Petrean Redmond Szell (m. 1988) has been awarded one of LightHouse for the Blind and Visually Impaired’s three Holman Prizes for 2018. Redmond will use his prize for an incredibly impressive physical feat. He plans to attempt an “Extreme Triathlon” comprised of a 200-foot abseil followed by a swim through open ocean, a 10-mile ride through a notably hazardous bog-land, and a climb up a 213-foot ocean spire called Am Buachaille off the north coast of Scotland.
Violent States and Creative States (2 Volume Set) Edited by John Adlam (m. 1983), Tilman Kluttig and Bandy X. Lee. Prologue by Estela Welldon. Epilogue by James Gilligan
Violent States and Creative States (2 Volume Set), From the Global to the Individual Edited by John Adlam (m. 1983), Tilman Kluttig and Bandy X. Lee. Prologue by Estela Welldon. Epilogue by James Gilligan. In considering the different states in which individual acts of human violence take place, this thorough analysis reveals the opposing state of violence to be creativity. With contributions across a range of disciplines, this is the first integrated approach to move beyond merely mitigating violence to fostering creativity as a means of prevention.
Fighting on All Fronts: John Rothenstein in the Art World by Adrian Clark (m. 1976). John Rothenstein, son of Sir William Rothenstein, the celebrated portrait painter, was born in 1901, four years after the Tate Gallery had been founded as the national gallery of British art.
Creating Orthographies for Endangered Languages by Mari C. Jones (Peterhouse Fellow) and Damien Mooney
Creating Orthographies for Endangered Languages by Mari C. Jones (Peterhouse Fellow) and Damien Mooney. Creating an orthography is often seen as a key component of language revitalisation. Encoding an endangered variety can enhance its status and prestige. In speech communities that are fragmented dialectally or geographically, a common writing system may help create a sense of unified identity, or help keep a language alive by facilitating teaching and learning.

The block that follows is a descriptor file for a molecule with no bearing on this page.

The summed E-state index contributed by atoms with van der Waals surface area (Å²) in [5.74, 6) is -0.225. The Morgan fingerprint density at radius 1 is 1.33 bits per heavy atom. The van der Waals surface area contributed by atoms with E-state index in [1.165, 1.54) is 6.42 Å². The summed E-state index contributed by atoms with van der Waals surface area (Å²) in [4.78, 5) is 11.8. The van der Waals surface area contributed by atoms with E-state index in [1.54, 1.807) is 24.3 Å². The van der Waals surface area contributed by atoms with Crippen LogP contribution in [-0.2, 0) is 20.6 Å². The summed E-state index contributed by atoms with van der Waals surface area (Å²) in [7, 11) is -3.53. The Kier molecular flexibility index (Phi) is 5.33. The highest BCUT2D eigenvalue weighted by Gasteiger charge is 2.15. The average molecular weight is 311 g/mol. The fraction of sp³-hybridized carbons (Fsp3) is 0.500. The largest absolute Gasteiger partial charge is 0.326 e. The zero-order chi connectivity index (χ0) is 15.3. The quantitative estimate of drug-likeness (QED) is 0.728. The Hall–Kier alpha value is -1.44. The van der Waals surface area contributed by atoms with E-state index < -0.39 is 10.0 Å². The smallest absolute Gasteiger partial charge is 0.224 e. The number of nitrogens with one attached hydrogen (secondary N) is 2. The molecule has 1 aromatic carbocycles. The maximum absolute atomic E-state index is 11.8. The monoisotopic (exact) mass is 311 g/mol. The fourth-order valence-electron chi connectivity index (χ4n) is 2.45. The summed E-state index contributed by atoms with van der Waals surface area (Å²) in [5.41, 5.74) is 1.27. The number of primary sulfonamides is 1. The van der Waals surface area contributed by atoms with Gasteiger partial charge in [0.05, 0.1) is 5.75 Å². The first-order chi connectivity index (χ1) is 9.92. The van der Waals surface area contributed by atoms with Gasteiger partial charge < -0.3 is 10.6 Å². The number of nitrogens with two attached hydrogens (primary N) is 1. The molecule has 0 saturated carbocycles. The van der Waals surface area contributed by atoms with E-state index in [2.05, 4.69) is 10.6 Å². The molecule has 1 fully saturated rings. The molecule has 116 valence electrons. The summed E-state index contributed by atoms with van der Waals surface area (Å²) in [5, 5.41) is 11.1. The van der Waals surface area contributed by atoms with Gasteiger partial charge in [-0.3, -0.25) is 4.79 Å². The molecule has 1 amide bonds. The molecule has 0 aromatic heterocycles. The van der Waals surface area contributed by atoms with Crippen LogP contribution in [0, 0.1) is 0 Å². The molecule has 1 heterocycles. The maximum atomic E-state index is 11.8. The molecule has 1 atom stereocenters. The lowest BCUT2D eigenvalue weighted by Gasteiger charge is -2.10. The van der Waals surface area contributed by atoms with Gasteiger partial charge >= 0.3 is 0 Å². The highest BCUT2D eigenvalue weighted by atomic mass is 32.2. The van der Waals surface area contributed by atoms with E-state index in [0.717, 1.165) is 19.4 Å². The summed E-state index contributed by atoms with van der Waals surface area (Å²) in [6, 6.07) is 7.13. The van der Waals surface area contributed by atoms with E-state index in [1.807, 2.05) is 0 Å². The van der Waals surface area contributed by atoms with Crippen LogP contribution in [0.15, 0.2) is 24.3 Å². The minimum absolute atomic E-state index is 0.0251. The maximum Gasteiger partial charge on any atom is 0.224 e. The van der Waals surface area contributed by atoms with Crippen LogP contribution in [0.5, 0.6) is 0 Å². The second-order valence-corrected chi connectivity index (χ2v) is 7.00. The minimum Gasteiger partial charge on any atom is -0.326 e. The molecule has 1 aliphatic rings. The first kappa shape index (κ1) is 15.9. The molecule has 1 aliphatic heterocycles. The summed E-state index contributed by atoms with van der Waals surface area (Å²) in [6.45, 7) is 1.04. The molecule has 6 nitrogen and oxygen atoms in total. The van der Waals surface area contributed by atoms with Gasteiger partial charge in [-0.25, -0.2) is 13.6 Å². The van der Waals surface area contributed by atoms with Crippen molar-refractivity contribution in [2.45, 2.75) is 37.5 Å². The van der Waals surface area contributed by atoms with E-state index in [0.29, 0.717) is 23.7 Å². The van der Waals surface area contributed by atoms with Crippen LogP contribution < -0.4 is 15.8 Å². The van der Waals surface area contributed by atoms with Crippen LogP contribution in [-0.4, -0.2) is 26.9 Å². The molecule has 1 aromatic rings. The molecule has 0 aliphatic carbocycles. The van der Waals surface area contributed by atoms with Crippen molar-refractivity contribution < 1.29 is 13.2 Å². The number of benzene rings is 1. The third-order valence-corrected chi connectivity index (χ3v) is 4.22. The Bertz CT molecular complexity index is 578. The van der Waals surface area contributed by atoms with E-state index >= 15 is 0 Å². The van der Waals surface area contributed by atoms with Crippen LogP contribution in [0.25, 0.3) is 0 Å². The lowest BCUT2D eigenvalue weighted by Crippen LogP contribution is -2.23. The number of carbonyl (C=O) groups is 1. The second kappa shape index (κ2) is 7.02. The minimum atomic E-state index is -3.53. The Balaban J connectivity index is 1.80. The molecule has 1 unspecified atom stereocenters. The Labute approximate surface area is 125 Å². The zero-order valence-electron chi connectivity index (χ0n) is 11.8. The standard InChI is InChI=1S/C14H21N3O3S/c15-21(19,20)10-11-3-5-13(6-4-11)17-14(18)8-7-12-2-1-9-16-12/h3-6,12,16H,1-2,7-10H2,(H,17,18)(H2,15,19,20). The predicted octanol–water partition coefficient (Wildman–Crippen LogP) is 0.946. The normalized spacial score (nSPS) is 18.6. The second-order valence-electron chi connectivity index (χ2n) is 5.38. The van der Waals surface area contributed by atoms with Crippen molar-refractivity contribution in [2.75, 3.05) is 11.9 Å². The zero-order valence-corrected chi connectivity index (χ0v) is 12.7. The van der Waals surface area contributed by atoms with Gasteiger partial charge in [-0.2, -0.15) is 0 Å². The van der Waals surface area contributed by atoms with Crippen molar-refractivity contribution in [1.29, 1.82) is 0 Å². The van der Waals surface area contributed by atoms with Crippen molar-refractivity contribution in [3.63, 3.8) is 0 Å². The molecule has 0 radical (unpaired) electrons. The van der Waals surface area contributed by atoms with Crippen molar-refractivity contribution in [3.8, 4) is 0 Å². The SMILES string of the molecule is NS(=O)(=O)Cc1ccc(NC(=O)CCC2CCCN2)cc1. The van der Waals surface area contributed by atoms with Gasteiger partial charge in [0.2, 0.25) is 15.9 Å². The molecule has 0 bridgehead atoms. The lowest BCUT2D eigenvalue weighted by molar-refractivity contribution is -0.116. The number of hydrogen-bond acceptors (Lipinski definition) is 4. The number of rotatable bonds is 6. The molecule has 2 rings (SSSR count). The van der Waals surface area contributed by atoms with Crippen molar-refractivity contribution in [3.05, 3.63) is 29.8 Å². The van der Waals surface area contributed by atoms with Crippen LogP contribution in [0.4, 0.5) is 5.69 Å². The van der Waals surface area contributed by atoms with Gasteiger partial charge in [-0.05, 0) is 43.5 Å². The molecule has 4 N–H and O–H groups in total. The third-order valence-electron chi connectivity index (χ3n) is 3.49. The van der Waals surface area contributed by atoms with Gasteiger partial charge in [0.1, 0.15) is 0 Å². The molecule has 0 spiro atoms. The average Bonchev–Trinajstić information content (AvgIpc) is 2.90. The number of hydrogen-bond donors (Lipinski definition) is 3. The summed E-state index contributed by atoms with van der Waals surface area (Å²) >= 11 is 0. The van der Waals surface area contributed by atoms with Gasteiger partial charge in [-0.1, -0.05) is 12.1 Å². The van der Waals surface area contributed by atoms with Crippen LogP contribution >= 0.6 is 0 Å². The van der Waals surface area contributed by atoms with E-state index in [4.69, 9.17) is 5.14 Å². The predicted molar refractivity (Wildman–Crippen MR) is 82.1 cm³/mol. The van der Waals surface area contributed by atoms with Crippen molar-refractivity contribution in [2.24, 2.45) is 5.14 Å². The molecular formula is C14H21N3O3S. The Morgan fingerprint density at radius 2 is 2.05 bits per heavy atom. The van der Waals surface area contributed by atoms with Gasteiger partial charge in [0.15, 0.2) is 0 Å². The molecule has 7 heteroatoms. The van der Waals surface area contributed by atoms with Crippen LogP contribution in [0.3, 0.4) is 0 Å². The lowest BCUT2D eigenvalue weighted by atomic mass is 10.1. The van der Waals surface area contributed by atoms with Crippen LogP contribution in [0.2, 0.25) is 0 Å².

The Cryptic Pub Quiz by Frank Paul (m. 2004). What do Lady Godiva, an ape, Betty Boop, Jessica Rabbit and the Hindu goddess Kali have in common? Which 1959 film is known in Russia as In Jazz There Are Only Girls? What is the smallest four-digit prime number, as well as the largest number to make a valid English word when written in Roman numerals? Which Wiltshire-based team is the only one in the English Football League not to contain any of the letters of the word “mackerel”? The name of which priestess in Greek mythology is also the title of songs by Mariah Carey and Enrique Iglesias?
The Problem of Time by Edward Anderson (m. 2004)
Building on work done at Peterhouse as a Research Fellow (2004-08), Dr Edward Anderson (Research Fellow 2004-08) has produced a first academic book "The Problem of Time. Quantum Mechanics versus General Relativity", casting much new light on a major topic in both Fundamental Physics and (especially Background Independent) Quantum Gravity. Available at Springer Books.
Iran (what Everyone Needs to Know) by Michael Axworthy (m. 1982). Since the beginning of recorded history, Iran/Persia has been one of the most important world civilizations. Iran remains a distinct civilization today despite its status as a major Islamic state with broad regional influence and its deep integration into the global economy through its vast energy reserves. Yet the close attention paid to Iran in recent decades stems from the impact of the 1979 revolution, which unleashed ideological shock waves throughout the Middle East that reverberate to this day.
Reliability Prediction and Testing Textbook by Edward Anderson (m. 2004) (and Lev M. Klyatis). This textbook reviews the methodologies of reliability prediction as currently used in industries such as electronics, automotive, aircraft, aerospace, off-highway, farm machinery, and others. It then discusses why these are not successful; and, presents methods developed by the authors for obtaining accurate information for successful prediction. The approach is founded on approaches that accurately duplicate the real world use of the product.
What Alice Knew by TA Cotterell (m. 1982) "Intriguing and layered ...an impressive debut."(Shari Lapena, author of The Couple Next Door). "It made me look at marriage in a different light."(Jane Corry, author of My Husband's Wife). How far would you go to keep a secret? Alice has a perfect life - a great job, happy kids, a wonderful husband. Until he goes missing one night; she receives a suspicious phone call; things don't quite add up. Alice needs to know what's going on. But when she uncovers the truth she faces a brutal choice. And how can she be sure it is the truth?
Motivation in War: The Experience of Common Soldiers in Old-Regime Europe by Ilya Berkovich (m. 2007). This book fundamentally revises our notion of why soldiers of the eighteenth century enlisted, served and fought. In contrast to traditional views of the brutal conditions supposedly prevailing in old-regime armies, Ilya Berkovich reveals that soldiers did not regard military discipline as illegitimate or unnecessarily cruel, nor did they perceive themselves as submissive military automatons.